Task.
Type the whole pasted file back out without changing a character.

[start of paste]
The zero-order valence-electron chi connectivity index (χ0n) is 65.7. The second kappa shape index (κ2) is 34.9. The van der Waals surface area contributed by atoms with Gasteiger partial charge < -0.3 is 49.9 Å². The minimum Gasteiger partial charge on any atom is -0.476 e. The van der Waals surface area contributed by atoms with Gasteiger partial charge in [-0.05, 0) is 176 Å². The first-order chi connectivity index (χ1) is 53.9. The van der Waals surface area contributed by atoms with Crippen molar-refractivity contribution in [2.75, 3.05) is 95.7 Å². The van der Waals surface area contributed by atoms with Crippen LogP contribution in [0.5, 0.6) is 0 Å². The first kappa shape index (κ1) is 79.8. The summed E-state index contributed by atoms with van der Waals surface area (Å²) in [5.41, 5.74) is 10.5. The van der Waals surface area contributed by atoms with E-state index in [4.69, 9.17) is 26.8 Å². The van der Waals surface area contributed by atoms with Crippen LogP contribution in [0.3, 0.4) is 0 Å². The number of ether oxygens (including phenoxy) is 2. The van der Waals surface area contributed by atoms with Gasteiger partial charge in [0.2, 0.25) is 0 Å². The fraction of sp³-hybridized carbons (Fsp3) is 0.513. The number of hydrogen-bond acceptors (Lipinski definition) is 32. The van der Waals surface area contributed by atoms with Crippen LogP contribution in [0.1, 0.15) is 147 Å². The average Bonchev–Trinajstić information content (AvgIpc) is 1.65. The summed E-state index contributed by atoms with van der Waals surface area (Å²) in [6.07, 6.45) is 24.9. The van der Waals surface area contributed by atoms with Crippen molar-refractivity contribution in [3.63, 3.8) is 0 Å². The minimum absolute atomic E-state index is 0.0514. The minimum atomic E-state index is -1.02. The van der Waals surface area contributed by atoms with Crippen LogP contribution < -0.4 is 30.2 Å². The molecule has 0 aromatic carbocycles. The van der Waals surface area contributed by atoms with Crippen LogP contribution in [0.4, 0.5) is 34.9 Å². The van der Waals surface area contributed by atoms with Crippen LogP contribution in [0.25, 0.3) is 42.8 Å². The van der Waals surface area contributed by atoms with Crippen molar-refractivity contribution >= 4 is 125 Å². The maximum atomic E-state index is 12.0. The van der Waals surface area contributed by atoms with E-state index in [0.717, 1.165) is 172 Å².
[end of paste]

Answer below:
The zero-order valence-electron chi connectivity index (χ0n) is 65.7. The second kappa shape index (κ2) is 34.9. The van der Waals surface area contributed by atoms with Gasteiger partial charge < -0.3 is 49.9 Å². The minimum Gasteiger partial charge on any atom is -0.476 e. The van der Waals surface area contributed by atoms with Gasteiger partial charge in [-0.05, 0) is 176 Å². The first-order chi connectivity index (χ1) is 53.9. The van der Waals surface area contributed by atoms with Crippen molar-refractivity contribution in [2.75, 3.05) is 95.7 Å². The van der Waals surface area contributed by atoms with Crippen LogP contribution in [0.5, 0.6) is 0 Å². The first kappa shape index (κ1) is 79.8. The summed E-state index contributed by atoms with van der Waals surface area (Å²) in [5.41, 5.74) is 10.5. The van der Waals surface area contributed by atoms with E-state index in [4.69, 9.17) is 26.8 Å². The van der Waals surface area contributed by atoms with Crippen LogP contribution in [0.3, 0.4) is 0 Å². The number of ether oxygens (including phenoxy) is 2. The van der Waals surface area contributed by atoms with Gasteiger partial charge in [0.2, 0.25) is 0 Å². The fraction of sp³-hybridized carbons (Fsp3) is 0.513. The number of hydrogen-bond acceptors (Lipinski definition) is 32. The van der Waals surface area contributed by atoms with Crippen LogP contribution in [0.1, 0.15) is 147 Å². The average Bonchev–Trinajstić information content (AvgIpc) is 1.65. The summed E-state index contributed by atoms with van der Waals surface area (Å²) in [6.07, 6.45) is 24.9. The van der Waals surface area contributed by atoms with Crippen molar-refractivity contribution in [3.63, 3.8) is 0 Å². The minimum absolute atomic E-state index is 0.0514. The minimum atomic E-state index is -1.02. The van der Waals surface area contributed by atoms with Crippen LogP contribution < -0.4 is 30.2 Å². The molecule has 0 aromatic carbocycles. The van der Waals surface area contributed by atoms with Crippen LogP contribution in [0.4, 0.5) is 34.9 Å². The van der Waals surface area contributed by atoms with Crippen LogP contribution in [0.25, 0.3) is 42.8 Å². The van der Waals surface area contributed by atoms with Crippen molar-refractivity contribution >= 4 is 125 Å². The maximum atomic E-state index is 12.0. The van der Waals surface area contributed by atoms with E-state index in [0.717, 1.165) is 172 Å².